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Everyone guessing about coronavirus economic impacts

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BOSTON/WASHINGTON — The coronavirus that spread from a seafood market in Wuhan, China to infect tens of thousands has shuttered businesses, grounded flights and killed over 1,000 people so far, mostly in China.

As the world’s second-largest economy struggles to get back to work after an extended Lunar New Year holiday, analysts and bankers have been revisiting their estimates of the economic impact of the virus.

Most believe China faces a short but sharper economic shock than originally thought, one that will be felt around the world. Expectations of how harsh the impact will be vary widely, however. Health professionals and economists say opaque Chinese data and lack of precedent hinder clear estimates.

China’s gross domestic product growth in the first quarter could fall to as low as 4%, Nicholas R. Lardy, senior fellow at the Peterson Institute for International Economics, estimated on Tuesday. That compares to Chinese government estimates of 6% annual growth before the virus emerged.

However, if the number of confirmed new coronavirus cases continues to decline, then adverse effect on annual growth will be much smaller, he added.

Analysts from S&P, meanwhile, estimated Tuesday that the virus could lower China’s GDP growth to 5.0% this year, with a peak effect in the first quarter before a rebound begins in the third quarter.

“The numbers are very imperfect, and that’s the basic reason behind the wide range of estimates,” said Lardy. “Everyone is guessing.”

Many economists and analysts are looking closely at the historical precedent from the SARS virus spread in 2003. But when SARS struck, China’s contribution to global GDP was just 4%, compared with 15% in 2017, and Chinese companies were much less integrated into global supply chains.

Any forecasts are also complicated by the fact that Beijing has a history of closely managing China’s economy to hit specific targets, and there were already doubts whether China’s economy could reach 6% growth this year.

Further, much remains unknown about the coronavirus, including its exact incubation period and the effectiveness of China’s quarantine measures, Catherine Troisi, a University of Texas public health specialist, said Tuesday during a National Association for Business Economics call on the virus’s economic impact.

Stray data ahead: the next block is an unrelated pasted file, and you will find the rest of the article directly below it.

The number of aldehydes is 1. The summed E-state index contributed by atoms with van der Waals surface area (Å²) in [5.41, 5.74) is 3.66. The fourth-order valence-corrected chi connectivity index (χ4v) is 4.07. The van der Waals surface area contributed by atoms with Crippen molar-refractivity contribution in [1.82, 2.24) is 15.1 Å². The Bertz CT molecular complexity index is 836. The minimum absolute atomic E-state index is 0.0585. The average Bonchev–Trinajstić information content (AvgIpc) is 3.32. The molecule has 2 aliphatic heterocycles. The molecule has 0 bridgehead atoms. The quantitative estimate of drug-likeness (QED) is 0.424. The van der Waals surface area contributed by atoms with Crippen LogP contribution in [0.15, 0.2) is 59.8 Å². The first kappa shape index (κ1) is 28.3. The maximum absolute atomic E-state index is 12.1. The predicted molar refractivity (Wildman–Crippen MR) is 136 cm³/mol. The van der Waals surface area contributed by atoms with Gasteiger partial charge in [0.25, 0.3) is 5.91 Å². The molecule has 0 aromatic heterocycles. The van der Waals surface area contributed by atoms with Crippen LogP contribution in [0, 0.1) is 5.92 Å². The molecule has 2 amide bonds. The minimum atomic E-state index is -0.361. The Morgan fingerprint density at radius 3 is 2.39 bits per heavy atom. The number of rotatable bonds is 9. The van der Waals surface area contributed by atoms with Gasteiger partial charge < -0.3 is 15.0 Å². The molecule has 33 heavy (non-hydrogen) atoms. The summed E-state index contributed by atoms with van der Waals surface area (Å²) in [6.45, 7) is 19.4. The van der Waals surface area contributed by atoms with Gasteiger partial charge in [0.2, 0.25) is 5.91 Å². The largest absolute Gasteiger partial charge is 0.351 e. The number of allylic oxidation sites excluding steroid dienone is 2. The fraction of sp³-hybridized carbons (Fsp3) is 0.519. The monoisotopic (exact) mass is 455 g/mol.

The authoritarian nature of China’s government could also hinder the response by making officials afraid to report problems, she said, adding the latest update of around 43,000 infections is likely an undercount.

“It’s a culture that shoots the messenger. Because of the bureaucracy, local officials are afraid to say anything,” she said.

Headwinds from the virus could knock 40 to 50 basis points off expected U.S. economic growth of up to 2.4% per quarter for 2020, said Constance Hunter, KPMG Chief Economist and president of NABE, also speaking during the call.

Hunter, however, cautioned that could change if infection and death rates spike up. The virus could shave a percentage point off China’s revised growth rate of 5% for the first half of the year, she said.

Jay Bryson, acting Chief Economist for Wells Fargo & Co, said on the call that while some U.S. industries including air travel and electronics could be affected by a Chinese economic slowdown stemming from the epidemic, trade with China still accounts for a small part of the overall economy.

“We wouldn’t say this is going to bring the U.S. economy to its knees,” he said. “Americans are pretty resilient when it comes to consumer spending,” especially on services.

Supply chain disruptions “would have to occur for a while to have a meaningful impact,” he said.

It is unclear whether the coronavirus will prove more or less deadly than other similar outbreaks, Troisi added. “I’m not a fortune teller,” she said.

(Reporting by Ross Kerber in Boston and Heather Timmons in Washington, Editing by Rosalba O’Brien)

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Toronto Stock Exchange futures point to lower open as crude weakens

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Toronto Stock Exchange

Futures for Canada‘s main stock index fell on Monday, tracking weakness in crude prices, while sentiment across global markets was subdued on inflation pressures.

Brent crude and U.S. West Texas Intermediate (WTI) crude were both down 0.17%. [O/R]

June-quarter futures on the S&P/TSX index were down 0.48% at 7:00 a.m. ET.

Securities Foreign data for March is due at 8:30 a.m. ET.

The Toronto Stock Exchange’s S&P/TSX composite index ended 1.21% higher at 19,366.69 on Friday.